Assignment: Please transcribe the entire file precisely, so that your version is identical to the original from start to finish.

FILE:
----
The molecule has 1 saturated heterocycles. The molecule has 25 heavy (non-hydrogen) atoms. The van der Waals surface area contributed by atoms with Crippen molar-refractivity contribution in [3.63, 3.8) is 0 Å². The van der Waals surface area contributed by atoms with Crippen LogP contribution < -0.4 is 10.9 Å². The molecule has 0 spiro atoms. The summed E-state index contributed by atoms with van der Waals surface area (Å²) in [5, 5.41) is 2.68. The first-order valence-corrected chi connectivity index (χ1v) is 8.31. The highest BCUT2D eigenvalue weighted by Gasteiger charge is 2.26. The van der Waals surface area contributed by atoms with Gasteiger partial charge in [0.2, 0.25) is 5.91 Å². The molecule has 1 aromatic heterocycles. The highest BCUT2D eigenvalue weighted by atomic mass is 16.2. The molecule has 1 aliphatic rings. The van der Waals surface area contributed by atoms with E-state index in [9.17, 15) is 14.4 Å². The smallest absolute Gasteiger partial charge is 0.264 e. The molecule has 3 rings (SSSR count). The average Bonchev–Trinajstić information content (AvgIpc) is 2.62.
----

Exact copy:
The molecule has 1 saturated heterocycles. The molecule has 25 heavy (non-hydrogen) atoms. The van der Waals surface area contributed by atoms with Crippen molar-refractivity contribution in [3.63, 3.8) is 0 Å². The van der Waals surface area contributed by atoms with Crippen LogP contribution < -0.4 is 10.9 Å². The molecule has 0 spiro atoms. The summed E-state index contributed by atoms with van der Waals surface area (Å²) in [5, 5.41) is 2.68. The first-order valence-corrected chi connectivity index (χ1v) is 8.31. The highest BCUT2D eigenvalue weighted by Gasteiger charge is 2.26. The van der Waals surface area contributed by atoms with Gasteiger partial charge in [0.2, 0.25) is 5.91 Å². The molecule has 1 aromatic heterocycles. The highest BCUT2D eigenvalue weighted by atomic mass is 16.2. The molecule has 1 aliphatic rings. The van der Waals surface area contributed by atoms with E-state index in [9.17, 15) is 14.4 Å². The smallest absolute Gasteiger partial charge is 0.264 e. The molecule has 3 rings (SSSR count). The average Bonchev–Trinajstić information content (AvgIpc) is 2.62.